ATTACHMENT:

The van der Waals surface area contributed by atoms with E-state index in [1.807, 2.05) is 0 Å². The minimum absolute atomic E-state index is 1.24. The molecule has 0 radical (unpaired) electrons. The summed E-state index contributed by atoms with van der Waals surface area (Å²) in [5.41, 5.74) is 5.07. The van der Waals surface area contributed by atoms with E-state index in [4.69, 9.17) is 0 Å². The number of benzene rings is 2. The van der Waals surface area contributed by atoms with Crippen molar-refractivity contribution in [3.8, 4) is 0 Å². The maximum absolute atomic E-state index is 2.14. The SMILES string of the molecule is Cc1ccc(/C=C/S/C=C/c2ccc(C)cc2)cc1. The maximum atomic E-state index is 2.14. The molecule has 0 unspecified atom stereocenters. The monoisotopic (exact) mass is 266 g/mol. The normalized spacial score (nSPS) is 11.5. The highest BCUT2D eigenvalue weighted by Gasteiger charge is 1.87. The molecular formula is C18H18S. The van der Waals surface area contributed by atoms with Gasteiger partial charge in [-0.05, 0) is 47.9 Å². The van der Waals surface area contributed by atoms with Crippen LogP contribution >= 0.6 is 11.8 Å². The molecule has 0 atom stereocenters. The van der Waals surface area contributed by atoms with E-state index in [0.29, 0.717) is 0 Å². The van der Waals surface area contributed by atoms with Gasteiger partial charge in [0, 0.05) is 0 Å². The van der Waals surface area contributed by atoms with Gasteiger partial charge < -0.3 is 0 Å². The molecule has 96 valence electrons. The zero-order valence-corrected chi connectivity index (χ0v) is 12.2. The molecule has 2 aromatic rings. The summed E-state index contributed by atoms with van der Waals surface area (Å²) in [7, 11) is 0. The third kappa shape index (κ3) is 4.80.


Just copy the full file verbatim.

The van der Waals surface area contributed by atoms with E-state index in [1.807, 2.05) is 0 Å². The minimum absolute atomic E-state index is 1.24. The molecule has 0 radical (unpaired) electrons. The summed E-state index contributed by atoms with van der Waals surface area (Å²) in [5.41, 5.74) is 5.07. The van der Waals surface area contributed by atoms with E-state index in [4.69, 9.17) is 0 Å². The number of benzene rings is 2. The van der Waals surface area contributed by atoms with Crippen molar-refractivity contribution in [3.8, 4) is 0 Å². The maximum absolute atomic E-state index is 2.14. The SMILES string of the molecule is Cc1ccc(/C=C/S/C=C/c2ccc(C)cc2)cc1. The maximum atomic E-state index is 2.14. The molecule has 0 unspecified atom stereocenters. The monoisotopic (exact) mass is 266 g/mol. The normalized spacial score (nSPS) is 11.5. The highest BCUT2D eigenvalue weighted by Gasteiger charge is 1.87. The molecular formula is C18H18S. The van der Waals surface area contributed by atoms with Gasteiger partial charge in [-0.05, 0) is 47.9 Å². The van der Waals surface area contributed by atoms with Crippen LogP contribution >= 0.6 is 11.8 Å². The molecule has 0 atom stereocenters. The van der Waals surface area contributed by atoms with E-state index in [0.29, 0.717) is 0 Å². The van der Waals surface area contributed by atoms with Gasteiger partial charge in [0, 0.05) is 0 Å². The van der Waals surface area contributed by atoms with Gasteiger partial charge < -0.3 is 0 Å². The molecule has 96 valence electrons. The zero-order valence-corrected chi connectivity index (χ0v) is 12.2. The molecule has 2 aromatic rings. The summed E-state index contributed by atoms with van der Waals surface area (Å²) in [7, 11) is 0. The third kappa shape index (κ3) is 4.80.